Revolving debt is the amount of money a borrower owes after using a revolving credit account. While they share some similarities, revolving debt and installment debt result from two different types of funding. To learn more about revolving debt, installment credit, and how they both may affect your credit score, check out the information below!
What Is a Revolving Credit Account?
How does revolving credit work? Revolving credit accounts allow people to borrow money continuously until they have reached a predetermined amount. There are many different products available when it comes to revolving credit, which means people of all kinds of credit history may qualify for one product or another.
To determine the details of a credit account, such as maximum funding limit, interest rate, and payback terms, lenders may request access to past credit reports. These reports will give the lender an idea of the potential financial risk they take by extending lines of credit to an individual.
What Is a Credit Limit?
Your credit limit is the total amount of funds you have to utilize on your revolving credit account. While setting up your line of credit, you and your creditor will agree upon a maximum amount of money you’ll have access to. Then, your overall credit limit will decrease as you use your available credit. Once you have paid back what you borrowed, your credit limit will reset to the original agreed-upon amount.
A credit card issuer or financial institution extending personal lines of credit will look at a borrower’s credit score, credit history, and other financial factors to determine their credit limit.
Common Examples of Revolving Lines of Credit
Two of the most popular forms of revolving credit accounts are:
- Credit cards
- Home equity lines of credit (also referred to as HELOC)
Check out more information below about these revolving lines of credit.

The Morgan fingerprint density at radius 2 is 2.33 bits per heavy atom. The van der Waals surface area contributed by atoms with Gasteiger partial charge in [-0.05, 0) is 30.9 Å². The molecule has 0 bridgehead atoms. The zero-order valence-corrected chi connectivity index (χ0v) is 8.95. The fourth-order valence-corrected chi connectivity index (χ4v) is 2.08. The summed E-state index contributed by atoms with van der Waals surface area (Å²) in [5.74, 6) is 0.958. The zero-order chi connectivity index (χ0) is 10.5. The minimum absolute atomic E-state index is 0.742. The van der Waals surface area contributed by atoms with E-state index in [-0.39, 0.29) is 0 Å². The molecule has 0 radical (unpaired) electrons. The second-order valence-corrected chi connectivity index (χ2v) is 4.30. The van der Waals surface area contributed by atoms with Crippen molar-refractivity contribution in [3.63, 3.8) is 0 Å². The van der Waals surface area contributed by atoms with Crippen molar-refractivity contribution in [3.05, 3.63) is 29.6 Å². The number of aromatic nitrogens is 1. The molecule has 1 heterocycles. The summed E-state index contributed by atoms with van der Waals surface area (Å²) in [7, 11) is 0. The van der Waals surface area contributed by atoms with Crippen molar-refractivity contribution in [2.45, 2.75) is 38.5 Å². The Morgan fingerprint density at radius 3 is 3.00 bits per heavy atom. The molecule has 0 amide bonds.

Credit cards are a common form of revolving credit available to most people. As a personal credit line, credit cards allow borrowers to spend money on virtually anything they want.
With a credit card, borrowers have access to a predetermined amount of funding they may use to make purchases whenever they want. Borrowers may access funds up to their credit limit until they either pay off their balance or wait for their billing cycle to renew.
The credit card debt that results in using your card is considered revolving debt. While borrowers have renewed access to their credit limit at the beginning of every billing cycle, their overall balance remains the same and grows as they continue to make purchases. This potential cycle of debt is why it is so important for borrowers to stay on top of their credit card balances.
Some credit cards come with extra charges, such as an annual fee. However, if you find yourself in a situation where you cannot pay or afford your annual fee, you can often work with your credit card distributor to lower or eliminate these charges. If your issuer cannot reduce your fees, they may be able to switch your revolving accounts to a different product that doesn’t have an annual fee. Keep in mind if you switch credit card products, you may lose access to certain perks or benefits you may have had before.